It's possible that Tom Brady may have never been more valuable during the regular season than he was in 2010, leading a young offense through a tough transitional period on the way to the best record in the NFL.
The first unanimous MVP in league history set records for his efficiency as he guided the Patriots' offense down the field at a patient pace, almost refusing to push his receivers past their limits as they adjusted to a new offense. After Wes Welker, Brady's five leading receivers were Deion Branch (great chemistry with Brady, but his first half-season in New England since 2005), Aaron Hernandez (rookie), Rob Gronkowski (rookie), Danny Woodhead (first season with Patriots) and Brandon Tate (first full season in the NFL). The early-season trade of Randy Moss only compounded the difficulty level.
Now, the biggest question of the Patriots' offseason just might be: Can Brady repeat his 2010 performance this season?
Brady was historically great in 2010, so it would be unfair to think he could match his statistical output with 36 touchdowns, four interceptions and 3,900 yards. He set an NFL record with 335 consecutive passes without a pick, and he also became the only player in history to complete at least 260 passes (Brady completed 324) and attempt at least 445 passes (he attempted 492) with four or fewer picks.
Obviously, Brady's worst game of the year came during the playoff loss to the Jets, and that will forever stain his 2010 campaign. In terms of the regular season, though, he was on another planet, and it was made so much more impressive due to the youth around him in the offensive huddle — a collection of players who scored 518 points, the second-most in franchise history.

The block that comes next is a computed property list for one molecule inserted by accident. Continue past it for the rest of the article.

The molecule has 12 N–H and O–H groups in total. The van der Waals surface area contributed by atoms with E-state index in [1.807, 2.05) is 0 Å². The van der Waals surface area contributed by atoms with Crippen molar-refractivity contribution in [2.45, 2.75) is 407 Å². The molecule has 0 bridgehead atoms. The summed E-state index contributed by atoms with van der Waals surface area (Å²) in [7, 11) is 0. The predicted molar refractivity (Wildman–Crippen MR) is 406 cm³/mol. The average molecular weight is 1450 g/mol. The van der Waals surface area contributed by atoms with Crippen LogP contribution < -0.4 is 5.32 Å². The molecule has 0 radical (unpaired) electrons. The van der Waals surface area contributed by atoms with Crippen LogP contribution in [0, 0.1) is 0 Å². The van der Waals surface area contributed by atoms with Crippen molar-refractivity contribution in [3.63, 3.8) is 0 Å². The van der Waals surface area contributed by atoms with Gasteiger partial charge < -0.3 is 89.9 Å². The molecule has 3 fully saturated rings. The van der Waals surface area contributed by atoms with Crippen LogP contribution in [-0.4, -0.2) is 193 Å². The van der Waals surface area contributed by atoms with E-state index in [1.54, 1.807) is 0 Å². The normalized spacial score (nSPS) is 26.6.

Because of that, there should be optimism that Brady can remain on pace to build off 2010, and that is universally true with his teammates. Welker was good, but he still had his worst output with New England after recovering from an ACL tear. Another season healthier, and it's not unreasonable to expect Welker to jump from 86 receptions back into triple digits.
Branch isn't the player he was during the Super Bowl era, but he had 48 receptions in 11 games with the Patriots after landing in New England in October. With a chance to go through training camp, Branch could become an even better No. 2 option.
And then there's the youth movement. Brady showed clear signs of frustration at various points last season because his younger wideouts and tight ends ran the wrong routes or couldn't get to the right place at the right time. It was due to age and inexperience, and it's only natural to think Gronkowski and Hernandez — who combined for 87 catches, 1,109 yards and 16 touchdowns — will have a much better understanding of the system. Tate is another wild card who needs to improve after registering just 13 receptions, 297 yards and three touchdowns in his last 12 games of the regular season.
It might be unrealistic, and maybe even unfair, to expect Brady to match his statistical production from 2010, particularly in the interceptions department. However, as the players around him continue to raise their game, there's every reason to believe Brady should keep the Patriots on the top of the NFL's offensive totem pole in 2011.
Yet, his most measurable improvements must come in the playoffs, where he's been winless since the 2007 season.
Jeff Howe will answer one Patriots-related question every day through Aug. 1.
Tuesday, July 19: How many Patriots rookies will contribute in 2011?
Thursday, July 21: Will the Patriots improve their pass rush?